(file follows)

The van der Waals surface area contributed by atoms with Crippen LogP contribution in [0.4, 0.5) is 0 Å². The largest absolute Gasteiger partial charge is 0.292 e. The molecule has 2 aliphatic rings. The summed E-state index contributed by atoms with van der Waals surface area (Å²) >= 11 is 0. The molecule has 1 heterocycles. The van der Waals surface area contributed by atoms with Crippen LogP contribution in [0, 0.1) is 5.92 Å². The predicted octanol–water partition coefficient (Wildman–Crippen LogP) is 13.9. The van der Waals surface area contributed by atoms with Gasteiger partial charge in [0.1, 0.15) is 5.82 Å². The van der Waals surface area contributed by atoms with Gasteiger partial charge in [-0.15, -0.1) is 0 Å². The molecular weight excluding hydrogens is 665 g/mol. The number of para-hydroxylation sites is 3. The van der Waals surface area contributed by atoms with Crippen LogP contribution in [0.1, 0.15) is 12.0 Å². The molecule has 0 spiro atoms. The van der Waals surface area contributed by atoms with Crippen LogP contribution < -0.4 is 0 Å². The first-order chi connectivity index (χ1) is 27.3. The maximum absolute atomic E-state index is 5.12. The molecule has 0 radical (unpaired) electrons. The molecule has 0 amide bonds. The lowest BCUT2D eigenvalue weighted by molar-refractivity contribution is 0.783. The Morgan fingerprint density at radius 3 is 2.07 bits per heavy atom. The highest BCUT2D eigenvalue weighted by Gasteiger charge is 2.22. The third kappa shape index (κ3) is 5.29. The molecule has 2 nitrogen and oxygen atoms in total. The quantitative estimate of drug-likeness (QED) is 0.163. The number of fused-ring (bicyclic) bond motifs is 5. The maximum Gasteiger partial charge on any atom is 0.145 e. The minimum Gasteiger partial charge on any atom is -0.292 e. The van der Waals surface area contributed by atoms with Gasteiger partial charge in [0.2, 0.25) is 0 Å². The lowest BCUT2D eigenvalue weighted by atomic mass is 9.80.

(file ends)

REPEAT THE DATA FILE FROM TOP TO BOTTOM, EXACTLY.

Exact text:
The van der Waals surface area contributed by atoms with Crippen LogP contribution in [0.4, 0.5) is 0 Å². The largest absolute Gasteiger partial charge is 0.292 e. The molecule has 2 aliphatic rings. The summed E-state index contributed by atoms with van der Waals surface area (Å²) >= 11 is 0. The molecule has 1 heterocycles. The van der Waals surface area contributed by atoms with Crippen LogP contribution in [0, 0.1) is 5.92 Å². The predicted octanol–water partition coefficient (Wildman–Crippen LogP) is 13.9. The van der Waals surface area contributed by atoms with Gasteiger partial charge in [0.1, 0.15) is 5.82 Å². The van der Waals surface area contributed by atoms with Gasteiger partial charge in [-0.15, -0.1) is 0 Å². The molecular weight excluding hydrogens is 665 g/mol. The number of para-hydroxylation sites is 3. The van der Waals surface area contributed by atoms with Crippen LogP contribution in [0.1, 0.15) is 12.0 Å². The molecule has 0 spiro atoms. The van der Waals surface area contributed by atoms with Crippen LogP contribution < -0.4 is 0 Å². The first-order chi connectivity index (χ1) is 27.3. The maximum absolute atomic E-state index is 5.12. The molecule has 0 radical (unpaired) electrons. The molecule has 0 amide bonds. The lowest BCUT2D eigenvalue weighted by molar-refractivity contribution is 0.783. The Morgan fingerprint density at radius 3 is 2.07 bits per heavy atom. The highest BCUT2D eigenvalue weighted by Gasteiger charge is 2.22. The third kappa shape index (κ3) is 5.29. The molecule has 2 nitrogen and oxygen atoms in total. The quantitative estimate of drug-likeness (QED) is 0.163. The number of fused-ring (bicyclic) bond motifs is 5. The maximum Gasteiger partial charge on any atom is 0.145 e. The minimum Gasteiger partial charge on any atom is -0.292 e. The van der Waals surface area contributed by atoms with Gasteiger partial charge in [0.2, 0.25) is 0 Å². The lowest BCUT2D eigenvalue weighted by atomic mass is 9.80.